The Development of an Electoral System
Election Laws
Parties and Lists
Electoral Reforms
Summary
 
Chapter 9: Political Parties and the Party System
Party Clusters
Leftist Parties
Rightist Parties
Religious Parties
Arab Parties
Center or “Third” Parties
Ethnic or Special Issues Parties
Party Organization
Summary
 
Chapter 10: Voting Patterns
Four Main Issues
Demographic Factors
Voter Turnout
Electoral Trends
Summary
 
Chapter 11: Interest Groups and Political Protest
Changing Access in the Israeli Political System
Interest Groups
Political Protest
Summary
 
PART IV: INSTITUTIONS
Chapter 12: The Knesset

Structure of the Knesset
Legal Aspects
Knesset Members
Functions and Powers of the Knesset
Relationship to the Government
Summary
 
Chapter 13: The Government
The Government at the Center of the System
Powers of the Government
Forming a Government
Maintaining and Running a Government
Relations with the Knesset
The President of the State
Summary
 
Chapter 14: The Judiciary and the Development of Constitutional Law
The Judicial System
Structure of the Court System
The Religious Court System
The Attorney General
Basic Laws: A Constitution in the Making?
Interpreting the Constitution
Summary
 

PART V: POLITICS AND POLICYMAKING
Chapter 15: Political Economy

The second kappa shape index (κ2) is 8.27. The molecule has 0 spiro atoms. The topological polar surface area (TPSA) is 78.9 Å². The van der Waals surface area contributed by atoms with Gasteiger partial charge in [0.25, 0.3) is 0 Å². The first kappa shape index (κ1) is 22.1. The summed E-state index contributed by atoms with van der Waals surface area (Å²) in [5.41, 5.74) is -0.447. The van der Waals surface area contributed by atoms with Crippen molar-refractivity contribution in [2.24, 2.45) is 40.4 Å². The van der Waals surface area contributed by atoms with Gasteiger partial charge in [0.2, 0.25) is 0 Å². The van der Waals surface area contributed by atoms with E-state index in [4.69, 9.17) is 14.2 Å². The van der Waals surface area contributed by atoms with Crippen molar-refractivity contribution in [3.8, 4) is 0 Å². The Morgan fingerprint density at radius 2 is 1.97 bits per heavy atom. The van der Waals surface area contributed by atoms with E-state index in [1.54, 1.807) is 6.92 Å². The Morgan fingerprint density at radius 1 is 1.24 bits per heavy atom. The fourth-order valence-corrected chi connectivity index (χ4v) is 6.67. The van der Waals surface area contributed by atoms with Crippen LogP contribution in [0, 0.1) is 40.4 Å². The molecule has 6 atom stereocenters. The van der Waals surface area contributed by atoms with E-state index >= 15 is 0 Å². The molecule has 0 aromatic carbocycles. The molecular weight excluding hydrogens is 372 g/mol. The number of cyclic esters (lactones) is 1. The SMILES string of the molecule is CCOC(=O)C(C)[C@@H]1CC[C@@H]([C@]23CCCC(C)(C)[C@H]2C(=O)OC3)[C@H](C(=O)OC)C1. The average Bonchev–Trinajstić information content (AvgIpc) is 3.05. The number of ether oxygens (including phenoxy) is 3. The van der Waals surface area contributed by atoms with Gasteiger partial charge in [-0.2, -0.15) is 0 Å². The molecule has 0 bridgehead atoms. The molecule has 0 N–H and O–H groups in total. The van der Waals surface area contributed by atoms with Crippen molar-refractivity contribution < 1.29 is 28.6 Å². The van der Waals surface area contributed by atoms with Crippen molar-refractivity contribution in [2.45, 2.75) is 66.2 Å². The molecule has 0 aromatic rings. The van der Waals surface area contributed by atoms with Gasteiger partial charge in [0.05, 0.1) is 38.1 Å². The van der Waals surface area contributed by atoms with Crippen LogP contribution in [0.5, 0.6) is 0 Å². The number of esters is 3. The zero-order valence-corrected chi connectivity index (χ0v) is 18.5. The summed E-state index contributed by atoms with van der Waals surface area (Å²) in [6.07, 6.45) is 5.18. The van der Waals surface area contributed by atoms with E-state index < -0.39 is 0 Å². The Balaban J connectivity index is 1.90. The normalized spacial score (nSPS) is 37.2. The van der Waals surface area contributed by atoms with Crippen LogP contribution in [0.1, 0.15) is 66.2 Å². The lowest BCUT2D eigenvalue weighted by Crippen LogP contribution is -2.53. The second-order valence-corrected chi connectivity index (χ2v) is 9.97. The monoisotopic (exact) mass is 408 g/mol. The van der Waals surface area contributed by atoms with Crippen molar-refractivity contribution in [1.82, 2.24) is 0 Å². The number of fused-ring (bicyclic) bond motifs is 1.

Ideas about Economic Development in the Yishuv
A State(ist) Economy
Likud and the Free Market
Structural Weaknesses
Summary
 
Chapter 16: The Israeli-Palestinian Conflict
Three Levels of Threat Perception
Israel’s Threat Environment
Hawks and Doves in the Political System
The Defense Establishment
Public Opinion
Summary
 
PART VI: THE TRANSFORMATiON OF ISRAELI POLITICS
Chapter 17: The Changing Political Arena
A More Complex Society
An Economic Transformation
Transformation of the Security Situation
The Israeli-Palestinian Relationship
Dampening of Ideology
Political Culture and the Party System
The Passing of a Heroic Generation
A More Consequential Arab Sector
The Transformation of the Judiciary
Change versus Continuity
 
Chapter 18: Confronting the Meaning of a Jewish State
The Political Question: What is Jewish and Democratic?
The Social Question: Who Belongs?
The Academic Question: Whose Historiography?
Conclusion
 
Appendices
Glossary
Bibliography

 

BRENT E. SASLEY is Associate Professor of Political Science at The University of Texas at Arlington.
HAROLD M. WALLER is Professor of Political Science at McGill University.

New Article: Ofengenden, Therapy and Satire in Contemporary Israeli Film and Literature

Ofengenden, Ari. “National Identity in Global Times: Therapy and Satire in Contemporary Israeli Film and Literature.” The Comparatist 39 (2015): 294-312.

 

URL: https://dx.doi.org/10.1080/01419870.2015.1103877

 

Extract